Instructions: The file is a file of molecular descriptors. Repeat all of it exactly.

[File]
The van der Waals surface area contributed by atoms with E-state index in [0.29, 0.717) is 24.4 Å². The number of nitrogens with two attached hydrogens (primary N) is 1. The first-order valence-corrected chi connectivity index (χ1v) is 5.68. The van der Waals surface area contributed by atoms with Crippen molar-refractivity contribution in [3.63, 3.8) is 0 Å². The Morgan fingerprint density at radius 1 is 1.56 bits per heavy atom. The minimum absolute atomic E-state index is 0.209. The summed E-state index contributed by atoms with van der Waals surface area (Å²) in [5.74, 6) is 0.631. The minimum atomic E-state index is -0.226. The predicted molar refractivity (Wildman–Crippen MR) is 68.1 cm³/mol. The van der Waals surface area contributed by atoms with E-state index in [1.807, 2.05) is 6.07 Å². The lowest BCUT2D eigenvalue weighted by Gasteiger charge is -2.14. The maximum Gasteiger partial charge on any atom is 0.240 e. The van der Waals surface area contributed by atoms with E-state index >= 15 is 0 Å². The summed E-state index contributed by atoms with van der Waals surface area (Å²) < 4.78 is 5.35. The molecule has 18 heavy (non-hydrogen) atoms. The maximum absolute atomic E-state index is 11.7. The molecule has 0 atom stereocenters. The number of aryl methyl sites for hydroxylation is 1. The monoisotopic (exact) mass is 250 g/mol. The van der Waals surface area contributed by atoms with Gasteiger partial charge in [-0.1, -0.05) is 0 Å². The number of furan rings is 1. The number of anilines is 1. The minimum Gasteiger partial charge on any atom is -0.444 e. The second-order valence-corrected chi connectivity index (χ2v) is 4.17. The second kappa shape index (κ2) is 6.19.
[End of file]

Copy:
The van der Waals surface area contributed by atoms with E-state index in [0.29, 0.717) is 24.4 Å². The number of nitrogens with two attached hydrogens (primary N) is 1. The first-order valence-corrected chi connectivity index (χ1v) is 5.68. The van der Waals surface area contributed by atoms with Crippen molar-refractivity contribution in [3.63, 3.8) is 0 Å². The Morgan fingerprint density at radius 1 is 1.56 bits per heavy atom. The minimum absolute atomic E-state index is 0.209. The summed E-state index contributed by atoms with van der Waals surface area (Å²) in [5.74, 6) is 0.631. The minimum atomic E-state index is -0.226. The predicted molar refractivity (Wildman–Crippen MR) is 68.1 cm³/mol. The van der Waals surface area contributed by atoms with E-state index in [1.807, 2.05) is 6.07 Å². The lowest BCUT2D eigenvalue weighted by Gasteiger charge is -2.14. The maximum Gasteiger partial charge on any atom is 0.240 e. The van der Waals surface area contributed by atoms with E-state index >= 15 is 0 Å². The summed E-state index contributed by atoms with van der Waals surface area (Å²) < 4.78 is 5.35. The molecule has 18 heavy (non-hydrogen) atoms. The maximum absolute atomic E-state index is 11.7. The molecule has 0 atom stereocenters. The number of aryl methyl sites for hydroxylation is 1. The monoisotopic (exact) mass is 250 g/mol. The van der Waals surface area contributed by atoms with Gasteiger partial charge in [-0.1, -0.05) is 0 Å². The number of furan rings is 1. The number of anilines is 1. The minimum Gasteiger partial charge on any atom is -0.444 e. The second-order valence-corrected chi connectivity index (χ2v) is 4.17. The second kappa shape index (κ2) is 6.19.